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Effects of Peer Encouragement on Efficacy Perceptions and Physical Performance in Children

Kira L. Innes, Jeffrey D. Graham, and Steven R. Bray

Social interactions are theorized to inform relation-inferred self-efficacy (RISE), which, in turn, may influence self-efficacy and behavior. This study investigated the effects of peer encouragement on RISE, task self-efficacy, and physical performance. Children (N = 84) were assigned to dyads and randomized to provide peer encouragement to one another or not (control group). Participants completed two endurance handgrip trials, separated by a cognitively demanding task intended to induce mental fatigue and increase the salience of the peer encouragement manipulation. Participants in the experimental group exchanged words of encouragement prior to the second endurance trial, whereas those in the control group did not. The peer encouragement group reported higher RISE and showed increased performance across trials compared with controls. Providing peer encouragement prior to a challenging physical task was associated with more positive RISE perceptions and improved physical performance.

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A Longitudinal Analysis of the Executive Functions in High-Level Soccer Players

Adam Beavan, Vincent Chin, Louise M. Ryan, Jan Spielmann, Jan Mayer, Sabrina Skorski, Tim Meyer, and Job Fransen

Introduction: Assessments of executive functions (EFs) with varying levels of perceptual information or action fidelity are common talent-diagnostic tools in soccer, yet their validity still has to be established. Therefore, a longitudinal development of EFs in high-level players to understand their relationship with increased exposure to training is required. Methods: A total of 304 high-performing male youth soccer players (10–21 years old) in Germany were assessed across three seasons on various sport-specific and non-sport-specific cognitive functioning assessments. Results: The posterior means (90% highest posterior density) of random slopes indicated that both abilities predominantly developed between 10 and 15 years of age. A plateau was apparent for domain-specific abilities during adolescence, whereas domain-generic abilities improved into young adulthood. Conclusion: The developmental trajectories of soccer players’ EFs follow the general populations’ despite long-term exposure to soccer-specific training and game play. This brings into question the relationship between high-level experience and EFs and renders including EFs in talent identification questionable.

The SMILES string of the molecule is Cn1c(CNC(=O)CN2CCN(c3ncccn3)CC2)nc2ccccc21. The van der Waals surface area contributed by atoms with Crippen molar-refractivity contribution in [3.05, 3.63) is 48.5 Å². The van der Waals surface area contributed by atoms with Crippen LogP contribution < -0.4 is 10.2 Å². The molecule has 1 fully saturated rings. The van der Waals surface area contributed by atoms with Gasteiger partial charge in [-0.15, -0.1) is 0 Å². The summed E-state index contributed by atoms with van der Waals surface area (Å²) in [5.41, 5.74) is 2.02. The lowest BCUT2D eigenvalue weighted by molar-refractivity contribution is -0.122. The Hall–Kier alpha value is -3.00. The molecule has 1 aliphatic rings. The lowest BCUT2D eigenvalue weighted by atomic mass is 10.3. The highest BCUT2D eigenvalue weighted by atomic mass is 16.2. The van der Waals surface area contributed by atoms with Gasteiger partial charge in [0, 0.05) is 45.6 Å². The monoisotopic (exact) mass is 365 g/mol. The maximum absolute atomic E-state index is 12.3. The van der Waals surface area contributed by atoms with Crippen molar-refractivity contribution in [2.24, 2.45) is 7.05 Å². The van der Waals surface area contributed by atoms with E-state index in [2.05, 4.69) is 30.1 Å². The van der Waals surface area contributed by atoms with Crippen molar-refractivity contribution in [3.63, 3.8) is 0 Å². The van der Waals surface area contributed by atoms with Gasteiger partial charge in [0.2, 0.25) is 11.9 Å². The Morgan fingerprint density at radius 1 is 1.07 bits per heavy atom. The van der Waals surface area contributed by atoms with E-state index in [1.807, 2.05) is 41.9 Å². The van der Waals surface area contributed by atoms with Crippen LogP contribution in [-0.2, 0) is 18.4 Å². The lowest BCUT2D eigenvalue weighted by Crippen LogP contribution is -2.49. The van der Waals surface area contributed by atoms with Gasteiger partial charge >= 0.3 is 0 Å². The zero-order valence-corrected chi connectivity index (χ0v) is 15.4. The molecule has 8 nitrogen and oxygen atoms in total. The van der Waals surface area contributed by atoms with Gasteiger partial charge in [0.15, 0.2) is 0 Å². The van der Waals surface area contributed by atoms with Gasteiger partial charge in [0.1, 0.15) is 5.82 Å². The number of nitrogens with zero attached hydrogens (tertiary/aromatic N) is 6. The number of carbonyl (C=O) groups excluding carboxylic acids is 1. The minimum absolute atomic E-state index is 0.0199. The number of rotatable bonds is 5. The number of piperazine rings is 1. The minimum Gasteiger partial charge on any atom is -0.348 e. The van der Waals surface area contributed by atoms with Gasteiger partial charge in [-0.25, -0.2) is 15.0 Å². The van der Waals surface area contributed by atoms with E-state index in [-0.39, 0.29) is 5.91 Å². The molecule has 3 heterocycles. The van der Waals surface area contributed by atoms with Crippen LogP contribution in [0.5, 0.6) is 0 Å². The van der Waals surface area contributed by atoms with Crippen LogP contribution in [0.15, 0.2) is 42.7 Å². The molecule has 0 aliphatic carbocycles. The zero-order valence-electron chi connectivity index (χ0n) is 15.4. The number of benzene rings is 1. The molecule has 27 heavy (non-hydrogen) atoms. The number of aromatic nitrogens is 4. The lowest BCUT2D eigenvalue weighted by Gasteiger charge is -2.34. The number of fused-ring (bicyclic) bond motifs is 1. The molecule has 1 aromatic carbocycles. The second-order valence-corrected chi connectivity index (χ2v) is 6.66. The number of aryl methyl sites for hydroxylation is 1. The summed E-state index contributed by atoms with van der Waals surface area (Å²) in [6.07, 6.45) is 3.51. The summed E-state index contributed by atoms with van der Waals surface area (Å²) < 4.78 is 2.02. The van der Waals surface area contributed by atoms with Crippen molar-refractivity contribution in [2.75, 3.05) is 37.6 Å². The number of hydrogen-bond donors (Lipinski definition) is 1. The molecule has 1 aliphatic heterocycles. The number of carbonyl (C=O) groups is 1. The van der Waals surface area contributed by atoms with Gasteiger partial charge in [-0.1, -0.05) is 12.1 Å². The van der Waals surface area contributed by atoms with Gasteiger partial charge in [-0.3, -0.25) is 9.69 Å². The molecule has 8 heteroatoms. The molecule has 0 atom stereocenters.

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The Relationship Between Physical Activity and Executive Functions Among Youth in Low-Income Urban Schools in the Northeast and Southwest United States

Jesse Mala, Jennifer McGarry, Kristen E. Riley, Elaine C.-H. Lee, and Lindsay DiStefano

The purpose of this study was to examine if physical activity is related to greater executive functions among youth in poverty. Executive functions (cognitive flexibility, inhibition, and working memory) and physical activity were measured in participants (N = 149) in the fifth to eighth grade from three schools located in high-poverty districts. Pearson correlations revealed a statistically significant correlation between physical activity and cognitive flexibility (r = .18, p < .05). Hierarchical multiple regressions revealed that physical activity significantly improved prediction for cognitive flexibility, R 2 = .09, F(6, 142) = 2.26, p = .041, adjusted R 2 = .05, above sex, maturity, and school district. A two-way multivariate analysis of covariance revealed statistically significant differences in working memory in more active youth compared with less active but no statistically significant differences in cognitive flexibility or inhibition (p < .05). Greater physical activity is associated with greater working memory among youth in poverty.